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Beam Me Up Scotty.

Teleportation, the ultimate form of transport?

Who hasn’t fantasized about being able to teleport? The idea of instant travel is thrilling, and sits in the same superclass of powers as flight or invisibility. And according to leading scientists, teleportation could be lifted into reality within a few decades.

Once thought impossible, researchers around the world have already made foundational steps towards teleportation. But the concept is surrounded by a thornbush of practical and philosophical issues. For example, can one even consider teleportation as a mode of transport, like land or air travel? And would the person stepping out of the teleporter be the same person who entered it?

Need for Speed.

Across cultures and history, humans have strived to go faster. Just like building taller and exploring further, speed has been a driver for civilisation and a reliable metric for progress.

But if the prime aim of transport is to move people faster, wouldn’t instant travel be the final goal? Our fixation with speed spurred huge innovations over the last century. The current land speed record stands at a blurry 763 mph, established in 1997 using a jet-propelled car. ‘Car’ here is a loose term. It looked like a long needle squashed between two enormous plane engines. It was also impractical for anything other than short bursts of high speed. Nevertheless, the automobile industry has exerted steady funding on new research, and production cars are safer and faster than ever before. A revealing example: new Honda Civics - as accessible a car as they come - have top speeds of up to 169 mph out of the garage. This is faster than almost all supercars from the 1970’s.

Future technologies.

Some companies are taking the first strides into the ultra high-speed travel of the future. HyperLoop One, a combined effort of Tesla and SpaceX, is one such company. Their idea works by creating a network of tubes across an area, and firing a passenger pod through it. Aided by much lower friction and air resistance, this transport should able to reach speeds of 700 mph. To put this into perspective - this would reduce a 4.5 hour train journey from New York to Boston to under an hour.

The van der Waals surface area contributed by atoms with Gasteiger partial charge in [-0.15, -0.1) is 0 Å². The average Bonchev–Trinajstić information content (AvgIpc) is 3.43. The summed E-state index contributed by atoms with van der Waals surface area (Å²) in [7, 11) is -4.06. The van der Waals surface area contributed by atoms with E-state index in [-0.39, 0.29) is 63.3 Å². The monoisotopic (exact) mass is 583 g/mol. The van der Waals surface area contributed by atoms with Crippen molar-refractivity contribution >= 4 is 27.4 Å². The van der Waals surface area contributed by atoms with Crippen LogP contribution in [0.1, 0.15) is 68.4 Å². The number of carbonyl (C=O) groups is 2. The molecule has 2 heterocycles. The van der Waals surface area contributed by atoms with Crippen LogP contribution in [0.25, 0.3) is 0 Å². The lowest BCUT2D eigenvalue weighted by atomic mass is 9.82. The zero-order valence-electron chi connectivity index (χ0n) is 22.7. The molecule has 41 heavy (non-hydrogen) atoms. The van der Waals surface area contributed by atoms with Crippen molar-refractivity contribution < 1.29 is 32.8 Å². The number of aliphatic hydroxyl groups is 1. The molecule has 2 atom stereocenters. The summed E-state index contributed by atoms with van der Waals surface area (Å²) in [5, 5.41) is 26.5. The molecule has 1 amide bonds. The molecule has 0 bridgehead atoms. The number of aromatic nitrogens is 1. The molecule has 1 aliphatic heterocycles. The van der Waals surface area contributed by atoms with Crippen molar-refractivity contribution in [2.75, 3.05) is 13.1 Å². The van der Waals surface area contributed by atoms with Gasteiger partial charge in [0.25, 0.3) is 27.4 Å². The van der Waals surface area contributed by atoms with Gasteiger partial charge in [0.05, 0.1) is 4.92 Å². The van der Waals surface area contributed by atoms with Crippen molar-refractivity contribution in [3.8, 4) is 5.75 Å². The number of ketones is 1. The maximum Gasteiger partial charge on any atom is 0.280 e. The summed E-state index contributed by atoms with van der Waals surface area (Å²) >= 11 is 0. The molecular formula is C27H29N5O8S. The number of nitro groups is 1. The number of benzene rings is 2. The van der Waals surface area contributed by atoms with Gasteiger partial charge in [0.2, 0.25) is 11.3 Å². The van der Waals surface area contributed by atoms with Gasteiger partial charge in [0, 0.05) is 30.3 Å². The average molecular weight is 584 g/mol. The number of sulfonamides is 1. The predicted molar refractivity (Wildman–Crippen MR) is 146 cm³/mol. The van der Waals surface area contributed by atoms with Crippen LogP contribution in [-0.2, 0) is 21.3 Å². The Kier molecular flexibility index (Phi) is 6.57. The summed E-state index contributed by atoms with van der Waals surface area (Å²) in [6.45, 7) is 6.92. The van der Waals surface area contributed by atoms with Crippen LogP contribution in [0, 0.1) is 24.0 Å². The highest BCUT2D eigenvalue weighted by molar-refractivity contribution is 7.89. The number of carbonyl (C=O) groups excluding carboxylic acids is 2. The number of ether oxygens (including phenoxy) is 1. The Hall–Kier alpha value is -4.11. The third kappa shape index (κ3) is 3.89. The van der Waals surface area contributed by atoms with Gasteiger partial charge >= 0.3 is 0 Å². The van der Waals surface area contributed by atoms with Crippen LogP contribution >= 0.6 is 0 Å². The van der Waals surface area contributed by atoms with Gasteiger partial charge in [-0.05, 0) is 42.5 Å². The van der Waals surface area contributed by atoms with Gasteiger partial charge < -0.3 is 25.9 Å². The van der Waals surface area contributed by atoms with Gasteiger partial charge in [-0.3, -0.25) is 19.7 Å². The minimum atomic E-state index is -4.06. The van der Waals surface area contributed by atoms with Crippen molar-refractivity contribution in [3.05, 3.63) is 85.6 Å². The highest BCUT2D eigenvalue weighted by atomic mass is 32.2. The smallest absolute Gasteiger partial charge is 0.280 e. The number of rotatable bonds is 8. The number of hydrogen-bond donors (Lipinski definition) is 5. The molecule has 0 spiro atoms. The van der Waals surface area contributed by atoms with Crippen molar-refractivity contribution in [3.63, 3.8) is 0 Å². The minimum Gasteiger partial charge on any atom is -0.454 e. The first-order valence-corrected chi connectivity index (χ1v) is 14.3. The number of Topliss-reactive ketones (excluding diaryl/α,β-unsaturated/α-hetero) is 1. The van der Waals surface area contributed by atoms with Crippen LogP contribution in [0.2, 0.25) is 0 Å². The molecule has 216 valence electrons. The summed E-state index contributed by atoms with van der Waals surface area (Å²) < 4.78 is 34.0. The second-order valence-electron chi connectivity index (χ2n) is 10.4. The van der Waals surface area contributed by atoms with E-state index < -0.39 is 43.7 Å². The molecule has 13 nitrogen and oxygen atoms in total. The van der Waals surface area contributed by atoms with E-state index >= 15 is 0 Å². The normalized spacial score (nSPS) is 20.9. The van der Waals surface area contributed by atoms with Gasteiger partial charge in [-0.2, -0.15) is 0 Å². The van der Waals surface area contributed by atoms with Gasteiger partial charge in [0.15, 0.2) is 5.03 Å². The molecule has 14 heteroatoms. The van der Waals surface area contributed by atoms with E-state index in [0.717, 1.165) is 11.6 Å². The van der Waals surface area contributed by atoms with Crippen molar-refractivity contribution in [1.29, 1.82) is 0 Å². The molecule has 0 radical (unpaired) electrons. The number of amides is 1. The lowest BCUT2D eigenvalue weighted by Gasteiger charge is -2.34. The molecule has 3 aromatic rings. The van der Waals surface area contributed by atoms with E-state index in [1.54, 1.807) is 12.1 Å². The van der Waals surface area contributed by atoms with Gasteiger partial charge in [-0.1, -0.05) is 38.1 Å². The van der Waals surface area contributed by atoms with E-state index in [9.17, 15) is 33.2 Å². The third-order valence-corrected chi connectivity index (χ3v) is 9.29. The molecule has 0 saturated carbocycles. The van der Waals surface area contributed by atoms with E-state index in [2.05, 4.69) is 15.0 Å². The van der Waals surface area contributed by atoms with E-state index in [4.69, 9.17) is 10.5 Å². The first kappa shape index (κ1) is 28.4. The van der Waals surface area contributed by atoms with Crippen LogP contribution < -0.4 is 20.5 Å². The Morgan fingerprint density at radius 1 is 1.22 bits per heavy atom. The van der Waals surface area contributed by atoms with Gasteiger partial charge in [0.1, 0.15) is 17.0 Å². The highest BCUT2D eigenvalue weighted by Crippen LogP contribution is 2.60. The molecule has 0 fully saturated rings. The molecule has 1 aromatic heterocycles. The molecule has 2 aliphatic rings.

Teleportation is a benefit of emerging quantum research.

The idea of instant transportation has been a constant, lurking theme in media. And it’s not just the domain of spaceships and science fiction either - the idea of moving yourself from A to B without traversing the space inbetween appears in many forms. This includes apparating in Harry Potter, or ‘transmat’ in Doctor Who.

Teleportation is classified as a ‘Class I’ impossibility. According to world leading physicist Michio Kaku, this means ‘technologies that are impossible today, but that do not violate the known laws of physics’. He expands: “You know the expression 'Beam me up Scotty'? We used to laugh at it. We used to laugh when someone talked about teleportation, but we don't laugh anymore. Quantum teleportation already exists `{`and`}` I think within a decade we will teleport the first molecule.”